Culture, Medicine, and Psychiatry

, Volume 35, Issue 2, pp 163–182 | Cite as

En-case-ing the Patient: Disciplining Uncertainty in Medical Student Patient Presentations

  • Seth M. Holmes
  • Maya Ponte


The problem-oriented medical record is the widespread, standardized format for presenting and recording information about patients, which is taught to future physicians early in their medical training. Based on our participant observation of medical training, we analyze the ways in which the patient presentation operates in medical training as a disciplinary technology that manages uncertainty in the clinical decision-making process. We uncover various mechanisms at work including the construction of a coherent narrative structure in which chaotic experiences are re-organized and re-interpreted to fit neatly in a linear plot with a predictable ending, the atomization of the patient as a whole into separable “problems,” the attempt to solve these “problems” as though they are independent of one another, and the mystification of translations in scale, which give rise to much of the uncertainty in medicine. Operating at the boundary of the chaotic and often ungraspable world of the suffering experience of the patient and the highly structured realm of the medical record, a patient presentation is one medium through which both a disciplined record of experience and disciplined medical practitioners are produced. This process functions to transform the human subject patient into a recognizable, generic clinical case, and the medical student into an identifiable, professional future physician.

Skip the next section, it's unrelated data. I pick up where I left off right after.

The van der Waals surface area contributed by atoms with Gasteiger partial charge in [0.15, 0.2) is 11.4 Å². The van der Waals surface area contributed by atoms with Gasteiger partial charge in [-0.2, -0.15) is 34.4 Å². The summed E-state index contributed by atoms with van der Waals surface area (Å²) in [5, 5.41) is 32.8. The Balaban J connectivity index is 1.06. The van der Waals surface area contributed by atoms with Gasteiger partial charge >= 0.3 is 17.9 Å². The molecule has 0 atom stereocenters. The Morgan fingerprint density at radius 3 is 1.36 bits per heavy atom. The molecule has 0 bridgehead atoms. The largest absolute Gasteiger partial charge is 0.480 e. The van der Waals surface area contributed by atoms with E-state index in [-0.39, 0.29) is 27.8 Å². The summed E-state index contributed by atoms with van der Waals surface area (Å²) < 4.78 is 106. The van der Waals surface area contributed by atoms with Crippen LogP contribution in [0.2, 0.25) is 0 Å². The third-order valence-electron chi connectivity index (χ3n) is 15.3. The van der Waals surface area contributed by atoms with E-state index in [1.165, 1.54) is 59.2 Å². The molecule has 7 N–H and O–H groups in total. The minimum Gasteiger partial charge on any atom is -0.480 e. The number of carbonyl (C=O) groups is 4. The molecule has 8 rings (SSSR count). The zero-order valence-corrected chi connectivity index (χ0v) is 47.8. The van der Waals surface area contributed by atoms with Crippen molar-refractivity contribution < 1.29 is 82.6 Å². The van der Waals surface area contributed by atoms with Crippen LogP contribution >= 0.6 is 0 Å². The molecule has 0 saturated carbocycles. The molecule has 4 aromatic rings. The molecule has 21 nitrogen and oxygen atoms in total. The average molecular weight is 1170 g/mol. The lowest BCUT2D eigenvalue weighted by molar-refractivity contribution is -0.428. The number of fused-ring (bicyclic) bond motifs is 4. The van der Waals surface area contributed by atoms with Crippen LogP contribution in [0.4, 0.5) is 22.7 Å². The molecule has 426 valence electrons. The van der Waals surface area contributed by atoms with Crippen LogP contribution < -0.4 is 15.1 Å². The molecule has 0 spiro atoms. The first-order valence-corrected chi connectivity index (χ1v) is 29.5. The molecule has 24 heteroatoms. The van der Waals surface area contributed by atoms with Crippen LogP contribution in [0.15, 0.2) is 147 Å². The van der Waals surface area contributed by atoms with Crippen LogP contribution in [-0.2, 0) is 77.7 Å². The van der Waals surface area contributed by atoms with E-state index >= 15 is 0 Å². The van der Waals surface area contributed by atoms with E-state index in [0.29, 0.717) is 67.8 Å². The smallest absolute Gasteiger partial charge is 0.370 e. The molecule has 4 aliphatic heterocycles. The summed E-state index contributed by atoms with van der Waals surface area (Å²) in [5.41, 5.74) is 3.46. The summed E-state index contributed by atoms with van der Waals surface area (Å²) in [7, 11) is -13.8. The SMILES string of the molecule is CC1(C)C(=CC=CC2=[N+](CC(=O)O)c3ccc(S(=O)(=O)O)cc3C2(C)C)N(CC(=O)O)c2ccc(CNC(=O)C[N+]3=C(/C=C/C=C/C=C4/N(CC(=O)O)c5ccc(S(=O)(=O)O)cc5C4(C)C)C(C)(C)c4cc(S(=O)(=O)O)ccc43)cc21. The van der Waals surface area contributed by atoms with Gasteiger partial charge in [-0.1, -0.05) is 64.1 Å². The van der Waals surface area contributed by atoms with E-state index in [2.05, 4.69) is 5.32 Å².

Clinical training Medical education Physician-patient relationship Patient presentation Case presentation 



We are grateful to the participants in the Society for Medical Anthropology panel on the anthropology of clinical training, the anonymous reviewers and the editors of Culture, Medicine and Psychiatry, Renee Fox, Mary Jo DelVecchio Good, Vincanne Adams and Sharon Kaufman for their helpful feedback. The first author would like to thank the Robert Wood Johnson Foundation Health & Society Scholars Program at Columbia University and the Program in Health and Social Behavior at UC Berkeley for the time to analyze and write this manuscript.


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Copyright information

© Springer Science+Business Media, LLC 2011

Authors and Affiliations

  1. 1.Program in Health and Social BehaviorUniversity of CaliforniaBerkeleyUSA
  2. 2.Department of DermatologyUniversity of CaliforniaSan FranciscoUSA

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